I just shot this photo of the evening sky above Narvik. Pastels all around with the mountains running like a white jagged edge throuh the landscape.
Narvik in between the showers this evening…
These days 16,300 troops from 14 nations are battling the cold climate of Northern-Norway in the biggest joint military exercise in ten years Operation Cold Response (well, the name says it all).
But they are battling a real, and very dangerous enemy. The 5. March 1986 a platoon of Engineers was working on a route for belt-vehicles through the Valley of Vassdalen. An avalanche started high in one of the mountain sides and came thundering down towards the soldiers.
I remember it like it was yesterday. My uncle – a police officer – was flown in with his service dog Arco, a highly trained avalanche rescue dog. They were in the middle of an exercise in Saltfjellet mountain region when the call came in. All day long an endless chain of hueys – Bell UH-1 – helicopters came from the valley, landed on the airport here, and then flew in again. After having spent several days without sleep, my uncle finally got som R&R.
I met him at the local police-station. Arco, his German Shepherd police dog just lay there, totally exhausted and my uncle was very worn. His face said it all. Digging all those victims out of the snow and seeing what terrible destiny had struck them down had, set a lifelong mark in my uncle. 16 soldiers were killed in that accident. The heaviest loss of Norwegian military personnel in peace-time.
And right now, 32,600 feet are really walking on eggshells. The Avalanche Warning is currently at its highest! Lots and lots of snow, combined with periods of mild weather earlier this month, and heavy winds, has set the scene for many new avalanches in the days to come. So I cross my fingers that the guys and girls out there tread lightly and stay away from the danger-areas. I am crossing my fingers that all the 32,600 coming into the area also will exit the area, unskaved, every last one of them.
You may not think too much about it, but almost every item you are in contact with every day, practically every second is impacted by one very essential thing: weather… Think about it, industry transport goods over the oceans or through the air. Maintaining a major road takes planning and is dependent on good weather forecasts. What is an almost dead-certain part of any news broadcast where ever you are on the planet? Weather forecasts… And the man that invented the science that makes modern, scientific weather forecasts possible, was the Norwegian Vilhelm Bjerknes. Until he did it, nobody thought it would be possible to predict weather with any accuracy.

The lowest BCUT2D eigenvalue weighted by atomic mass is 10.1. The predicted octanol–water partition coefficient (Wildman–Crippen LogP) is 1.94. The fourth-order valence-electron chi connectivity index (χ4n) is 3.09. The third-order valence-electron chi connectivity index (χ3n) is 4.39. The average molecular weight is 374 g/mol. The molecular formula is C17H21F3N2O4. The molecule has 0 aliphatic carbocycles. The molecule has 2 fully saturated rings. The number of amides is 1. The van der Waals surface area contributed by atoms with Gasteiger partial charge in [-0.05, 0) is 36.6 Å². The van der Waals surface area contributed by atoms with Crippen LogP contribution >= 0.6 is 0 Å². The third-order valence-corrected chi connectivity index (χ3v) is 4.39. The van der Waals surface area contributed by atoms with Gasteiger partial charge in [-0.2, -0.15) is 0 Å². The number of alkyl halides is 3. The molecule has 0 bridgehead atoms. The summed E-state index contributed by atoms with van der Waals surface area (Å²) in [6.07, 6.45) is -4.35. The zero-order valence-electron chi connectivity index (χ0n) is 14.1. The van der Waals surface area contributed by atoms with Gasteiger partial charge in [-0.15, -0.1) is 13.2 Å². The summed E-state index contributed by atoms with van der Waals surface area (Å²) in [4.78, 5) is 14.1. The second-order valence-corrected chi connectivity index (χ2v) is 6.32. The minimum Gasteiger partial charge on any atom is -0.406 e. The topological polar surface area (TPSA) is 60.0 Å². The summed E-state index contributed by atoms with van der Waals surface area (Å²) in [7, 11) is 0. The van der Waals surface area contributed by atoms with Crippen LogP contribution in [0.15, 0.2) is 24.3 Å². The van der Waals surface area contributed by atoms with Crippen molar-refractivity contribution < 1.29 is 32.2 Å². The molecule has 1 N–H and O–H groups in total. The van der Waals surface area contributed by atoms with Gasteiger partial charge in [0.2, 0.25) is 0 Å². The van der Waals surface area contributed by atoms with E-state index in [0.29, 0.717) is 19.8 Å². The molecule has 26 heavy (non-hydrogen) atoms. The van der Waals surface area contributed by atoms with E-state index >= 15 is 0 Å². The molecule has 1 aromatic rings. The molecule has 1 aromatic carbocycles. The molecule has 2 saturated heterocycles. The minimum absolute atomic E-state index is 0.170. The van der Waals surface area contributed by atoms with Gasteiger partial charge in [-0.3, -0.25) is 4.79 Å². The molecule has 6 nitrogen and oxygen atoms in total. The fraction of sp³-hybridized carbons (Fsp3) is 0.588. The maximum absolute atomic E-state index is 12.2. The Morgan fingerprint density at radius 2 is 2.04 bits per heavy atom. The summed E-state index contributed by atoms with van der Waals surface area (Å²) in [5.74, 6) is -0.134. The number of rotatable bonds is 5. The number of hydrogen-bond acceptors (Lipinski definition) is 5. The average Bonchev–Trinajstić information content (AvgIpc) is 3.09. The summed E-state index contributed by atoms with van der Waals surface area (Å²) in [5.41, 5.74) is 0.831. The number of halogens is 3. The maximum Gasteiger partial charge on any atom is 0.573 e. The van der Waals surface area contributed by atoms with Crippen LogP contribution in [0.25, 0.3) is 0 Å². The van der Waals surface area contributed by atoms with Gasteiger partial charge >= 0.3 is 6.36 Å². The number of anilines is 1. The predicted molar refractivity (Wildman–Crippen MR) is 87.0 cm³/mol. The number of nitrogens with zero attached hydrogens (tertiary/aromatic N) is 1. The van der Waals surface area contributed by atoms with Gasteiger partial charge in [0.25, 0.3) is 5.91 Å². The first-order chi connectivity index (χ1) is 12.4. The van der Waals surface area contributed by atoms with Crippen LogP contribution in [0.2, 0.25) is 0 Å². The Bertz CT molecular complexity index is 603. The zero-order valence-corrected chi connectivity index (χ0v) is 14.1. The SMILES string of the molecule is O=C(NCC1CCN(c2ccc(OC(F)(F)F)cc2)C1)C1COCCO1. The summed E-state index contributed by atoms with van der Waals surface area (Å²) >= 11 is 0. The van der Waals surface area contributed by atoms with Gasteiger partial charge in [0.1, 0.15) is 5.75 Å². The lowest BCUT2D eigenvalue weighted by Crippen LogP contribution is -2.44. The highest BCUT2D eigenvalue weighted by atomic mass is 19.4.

In a country where you can always start a conversation with a chat about the weather – Norway – (we have a lot of it here) we celebrate the 150 year birthday of this remarkable man who contributed so much to making your modern, everyday-life possible!
Snow showers mixed with a little blue sky and sun paints some fantastic contrasts in the sky! This was taken on a stretched arm (we’re practically snowed in) out the door.
The snow has kept blowing in all day, but in the middle of the whiteout, there was a tiny hole of blue sky…
This HDR-photo is the result of playing with lights and shadows in various forms and presentations. It is great fun once you master it. The high dynamic range in these kind of photos brings out details you otherwise wouldn’t notice. The process is quite tedious though. First I shoot 7 RAW images. Then I use my own recipe on these photos through Canon Digital Photo Professional and batch process them into jpegs. Then they are processed in an HDR-system and that’s where the real magic happens. All the over- and underexposed pictures are sandwiched together, making it possible to tinker with a huge range of settings. Finally, when the tinkering is done and I find the result exciting, it is all processed into a single jpeg-file.
Here is today’s result. A quite mondane shot of the Narvik peninsula surrounded by the fjord and the mountains beneath a rugged sky with intermittent clouds. A “little” RAW and HDR processing, and voila! I hope you enjoy it as much as I do! If so, please hit the like buttons or write me a comment!